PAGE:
Chiva-Blanch, G., Arranz, S., Lamuela-Raventos, R. and Estruch, R. (2013). Effects of Wine, Alcohol and Polyphenols on Cardiovascular Disease Risk Factors: Evidences from Human Studies. Alcohol and Alcoholism, 48(3), pp.270-277.

Corrao, G., Bagnardi, V., Zambon, A. and La Vecchia, C. (2004). A meta-analysis of alcohol consumption and the risk of 15 diseases. Preventive Medicine, 38(5), pp.613-619.

Fernandes, I., Pérez-Gregorio, R., Soares, S., Mateus, N. and de Freitas, V. (2017). Wine Flavonoids in Health and Disease Prevention. Molecules, 22(4), p.292.

Gea, A., Bes-Rastrollo, M., Toledo, E., Garcia-Lopez, M., Beunza, J., Estruch, R. and Martinez-Gonzalez, M. (2014). Mediterranean alcohol-drinking pattern and mortality in the SUN (Seguimiento Universidad de Navarra) Project: a prospective cohort study. British Journal of Nutrition, 111(10), pp.1871-1880.

Grønbæk, M., Becker, U., Johansen, D., Gottscahau, A., Schnohr, P., Hein, H. and et al. (2000). Type of Alcohol Consumed and Mortality from All Causes, Coronary Heart Disease, and Cancer. Annals of Internal Medicine, 133(6), p.411.

Stockwell, T., Zhao, J., Panwar, S., Roemer, A., Naimi, T. and Chikritzhs, T. (2016). Do “Moderate” Drinkers Have Reduced Mortality Risk? A Systematic Review and Meta-Analysis of Alcohol Consumption and All-Cause Mortality. Journal of Studies on Alcohol and Drugs, 77(2), pp.185-198.

WHO: World Health Organisation (2014). Global status report on alcohol and health, 2014. 1st ed. Geneva: World Health Organization.


Gut Health, Part 3: 10 Ways to Help Support Gut Health

Gut Health, Part 3: 10 Ways To Help Support Gut Health

This is the third part of my series on gut health. Do check out The Basics of Gut Health and Probiotics and Prebiotics in Gut Health for further information on this popular topic.

How to eat more fibre

  1. Start with the basics

Whenever I am asked to consider ways to support individual organ systems or processes (such as brain health, skin health, immunity etc.), I always start by saying that we can’t isolate just one part of the body and focus only on that.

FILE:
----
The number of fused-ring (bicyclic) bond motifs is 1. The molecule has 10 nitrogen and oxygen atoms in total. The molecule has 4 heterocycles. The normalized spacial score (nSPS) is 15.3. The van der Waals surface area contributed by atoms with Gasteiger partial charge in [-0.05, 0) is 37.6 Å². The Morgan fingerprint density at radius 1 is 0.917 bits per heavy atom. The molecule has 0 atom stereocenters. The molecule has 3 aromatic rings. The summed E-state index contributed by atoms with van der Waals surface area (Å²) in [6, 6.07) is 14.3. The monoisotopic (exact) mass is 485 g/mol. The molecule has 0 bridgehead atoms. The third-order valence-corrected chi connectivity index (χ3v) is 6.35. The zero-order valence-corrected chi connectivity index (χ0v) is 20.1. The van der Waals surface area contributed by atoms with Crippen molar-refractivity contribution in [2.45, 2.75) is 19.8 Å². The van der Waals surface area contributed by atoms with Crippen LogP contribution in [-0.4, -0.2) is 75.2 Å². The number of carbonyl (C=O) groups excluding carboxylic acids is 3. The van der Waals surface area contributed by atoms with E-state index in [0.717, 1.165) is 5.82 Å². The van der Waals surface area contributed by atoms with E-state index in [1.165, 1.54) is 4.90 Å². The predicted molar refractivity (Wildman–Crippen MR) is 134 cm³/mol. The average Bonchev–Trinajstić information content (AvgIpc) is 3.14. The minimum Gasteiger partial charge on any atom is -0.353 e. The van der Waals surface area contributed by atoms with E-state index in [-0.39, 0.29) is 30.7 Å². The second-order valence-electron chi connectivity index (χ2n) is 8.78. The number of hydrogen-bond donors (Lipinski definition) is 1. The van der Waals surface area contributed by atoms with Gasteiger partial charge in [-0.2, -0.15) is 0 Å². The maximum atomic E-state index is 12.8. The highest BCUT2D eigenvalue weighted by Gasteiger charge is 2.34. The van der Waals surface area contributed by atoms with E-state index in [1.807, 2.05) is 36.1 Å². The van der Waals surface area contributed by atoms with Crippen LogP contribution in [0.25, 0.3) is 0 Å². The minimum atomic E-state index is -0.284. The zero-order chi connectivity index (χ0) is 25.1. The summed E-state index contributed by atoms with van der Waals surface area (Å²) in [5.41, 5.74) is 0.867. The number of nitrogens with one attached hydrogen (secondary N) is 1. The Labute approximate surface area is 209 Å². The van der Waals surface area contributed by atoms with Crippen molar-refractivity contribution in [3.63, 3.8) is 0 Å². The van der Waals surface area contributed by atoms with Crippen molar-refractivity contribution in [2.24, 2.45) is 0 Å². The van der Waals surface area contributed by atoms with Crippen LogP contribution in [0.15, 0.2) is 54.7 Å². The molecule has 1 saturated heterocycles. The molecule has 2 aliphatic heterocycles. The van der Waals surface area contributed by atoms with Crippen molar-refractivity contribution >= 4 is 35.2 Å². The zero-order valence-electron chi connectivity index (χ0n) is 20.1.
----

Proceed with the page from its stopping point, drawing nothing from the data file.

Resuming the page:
We exist as an intricately connected whole system. What affects one area of our body will also affect everywhere else, to a greater or lesser extent. This concept applies to our gut health. So while there are certain strategies that may specifically benefit our microbiota or digestive health, we must consider their wider effects, too.

Likewise, many aspects of our lifestyle beyond just diet can also influence our gut – from lack of sleep, to stress, to being consistently sedentary. Therefore, perhaps the most important first step to nourishing our gut is actually to nourish our whole body and mind. To establish those fundamental basics of health: restorative sleep, moderate alcohol intake, regular movement, a balanced and nourishing diet, active stress management and social connection.

Often, we may find that when these basics are in place, consistently (not perfectly – that’s not a realistic goal), much of the rest takes care of itself.

  1. Take time to eat, sit down & chew properly

Our digestion needs time to work properly, so sit down to eat, and try to give yourself at least 10 minutes for each meal, ideally undistracted. The more relaxed we are when eating, the more we activate the ‘rest and digest’ state of our nervous system. Which, as the name suggests, is very helpful to support efficient digestion.